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Who you gonna call? Why you should have a coach on speed dial.

Who you gonna call? Why you should have a coach on speed dial.

by Guest contributor Paul Jenkins on February 1, 2013

Coaches help people get better. But they are not doctors.

Coaches help in crisis situations. But they are not rescuers.

Coaches help with anxiety, personal issues and possibly ghosts from the past. But they’re not therapists or ghostbusters.

So who you gonna call?

And why should you make that call now, sooner, rather than later?

@PaulJenkinsCo asks: Are the benefits of executive coaching fully accepted by business leaders?

Coaches help executives get better. And then better still. 

Wanting to be better isn’t a symptom of any complaint or weakness.

Elite performers are always searching for ways to get better. Even under the most thorough examination, there’s probably nothing wrong with you and no cure needed.

Whatever their specialism, elite performers, by their nature, believe in better. They are always looking for the better way, trying to beat their personal bests or do better with less.

The discovery that, in business leadership, the learning is never done is a key part of the initial diagnosis that can lead to greater personal efficiency and better business performance.

Coaches help executives take care of themselves and their own personal development – an  area that’s often overlooked by busy executives who usually concentrate on the needs of the business and of others around them before even thinking about themselves.

Continuous learning and development can help the treatment of current business issues and stop the pain of making mistakes that others have already learnt about the hard way.

And prevention – as we all know – is always better than cure.

Life at the top can be lonely, not to say stressful. So before you reach for a dose of Gaviscon or a glass of Sauvignon, pick up the phone and have a chat with an executive coach.

Coaches help executives in a crisis. But don’t wait for a crisis before you call. 

Leadership is about showing direction and facing up to business problems.

Obstacles, barriers and challenges are inevitable, and every executive sometimes faces tough situations that call for a bit of extra help.

A top executive coach will have a surprising range of interventions to offer that can help the business leader see the way through a crisis, organise his or her thinking or negotiate a settlement and resolve a conflict.

So it’s always tempting to parachute an executive coach into a crisis. But, remember, coaches aren’t rescuers. And for very good reasons.

Coaches are there to help executives improve their effectiveness and expand their  capacity to manage and lead. The coach does this by sharing specific tools, techniques and concepts that enable the executive to perform better.

In other words, the coach helps with the question of how you deal with a problem, rather than helping with the problem itself.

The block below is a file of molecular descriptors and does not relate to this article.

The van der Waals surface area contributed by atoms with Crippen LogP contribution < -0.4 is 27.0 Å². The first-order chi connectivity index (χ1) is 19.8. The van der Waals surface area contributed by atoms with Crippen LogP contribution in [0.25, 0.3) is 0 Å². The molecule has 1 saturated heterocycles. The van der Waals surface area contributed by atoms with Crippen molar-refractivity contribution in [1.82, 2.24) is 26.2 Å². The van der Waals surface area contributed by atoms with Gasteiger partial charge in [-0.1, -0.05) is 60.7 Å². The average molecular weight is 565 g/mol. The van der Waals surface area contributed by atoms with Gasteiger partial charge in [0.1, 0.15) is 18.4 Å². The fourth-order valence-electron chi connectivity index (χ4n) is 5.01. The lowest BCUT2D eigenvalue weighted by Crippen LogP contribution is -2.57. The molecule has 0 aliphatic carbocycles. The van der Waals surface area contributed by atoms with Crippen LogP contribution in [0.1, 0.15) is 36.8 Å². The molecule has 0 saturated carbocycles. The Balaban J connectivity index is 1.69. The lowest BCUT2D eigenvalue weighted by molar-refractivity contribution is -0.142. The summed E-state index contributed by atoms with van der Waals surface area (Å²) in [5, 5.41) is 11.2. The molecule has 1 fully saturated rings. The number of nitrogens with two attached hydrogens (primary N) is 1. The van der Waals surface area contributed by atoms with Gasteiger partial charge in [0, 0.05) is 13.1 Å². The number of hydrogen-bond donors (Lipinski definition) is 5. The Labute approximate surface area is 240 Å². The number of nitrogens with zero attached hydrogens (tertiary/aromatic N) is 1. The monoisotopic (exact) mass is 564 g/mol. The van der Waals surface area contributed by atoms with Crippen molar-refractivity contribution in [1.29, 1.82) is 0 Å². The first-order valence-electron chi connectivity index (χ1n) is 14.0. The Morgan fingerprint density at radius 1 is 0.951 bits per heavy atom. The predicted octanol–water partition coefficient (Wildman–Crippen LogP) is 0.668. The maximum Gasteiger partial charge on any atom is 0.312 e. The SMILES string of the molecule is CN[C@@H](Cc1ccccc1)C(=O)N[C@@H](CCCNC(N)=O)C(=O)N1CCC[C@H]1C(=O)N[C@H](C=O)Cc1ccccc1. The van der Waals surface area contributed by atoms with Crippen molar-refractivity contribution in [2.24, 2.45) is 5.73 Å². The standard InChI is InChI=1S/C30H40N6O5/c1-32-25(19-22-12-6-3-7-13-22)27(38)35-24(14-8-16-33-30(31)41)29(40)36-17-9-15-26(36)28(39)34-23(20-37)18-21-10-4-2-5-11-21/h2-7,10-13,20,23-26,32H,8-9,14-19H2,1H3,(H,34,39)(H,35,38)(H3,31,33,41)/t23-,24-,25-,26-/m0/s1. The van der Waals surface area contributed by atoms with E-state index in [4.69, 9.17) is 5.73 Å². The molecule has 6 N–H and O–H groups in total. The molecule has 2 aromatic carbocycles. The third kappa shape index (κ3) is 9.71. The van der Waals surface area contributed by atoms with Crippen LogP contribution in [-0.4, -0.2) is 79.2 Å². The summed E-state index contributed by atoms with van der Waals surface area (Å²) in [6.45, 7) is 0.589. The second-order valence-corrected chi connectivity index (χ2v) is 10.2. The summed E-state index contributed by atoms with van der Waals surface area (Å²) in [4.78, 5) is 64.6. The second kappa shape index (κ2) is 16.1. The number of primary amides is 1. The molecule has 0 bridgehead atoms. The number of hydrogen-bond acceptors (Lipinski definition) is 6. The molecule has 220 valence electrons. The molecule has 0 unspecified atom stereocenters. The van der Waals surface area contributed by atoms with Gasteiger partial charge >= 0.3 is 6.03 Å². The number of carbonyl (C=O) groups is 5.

Executive coaches are helpful by nature. But it’s important that they resist the temptation to jump in and rescue or do things for their clients. In the long term, that wouldn’t help an individual client develop the ability to perform better – and it would certainly skew the executive/coach relationship.

Decision-makers make decisions, elite performers perform – and coaches coach. It’s what they do.

Coaches help executives manage anxiety. Before anxiety manages them.

The boundary between the roles of the therapist and the executive coach is often fuzzy.

In coaching, executives may reveal patterns of beliefs or behaviour that limit their personal effectiveness. The coach may challenge these patterns or offer a different perspective. But, unless the coach is clinically trained, he or she will always focus any interventions on normal behaviour and professional issues, rather than mental health problems.

Typically, coaching helps improve the way executives deal with current objectives – both business and personal. So coaches tend to be action-oriented; tasks in hand are given more prominence than past events.

Business leaders are intelligent people and they usually respond well to the tools and techniques their coaches are able to offer them. The framework of coaching helps executives clarify thinking, planning and goal-setting, which often helps them in managing any anxiety problems they may have.

In practice, working through the coaching process always leads to a few of those great “Ah-ha!” moments. When they strike, they may help lay a few ghosts to rest. That’s great, when it happens. But the prime objective is to improve leadership effectiveness and maybe smash a few business targets, not to bust ghosts.

So if something’s tough in the neighbourhood… who you gonna call?

@PaulJenkinsCo asks: Are the benefits of executive coaching fully accepted by business leaders?



Guest contributor Paul Jenkins

Paul Jenkins is a coach, speaker and trainer who helps good, experienced people who are struggling to find work to get the job they want and deserve.

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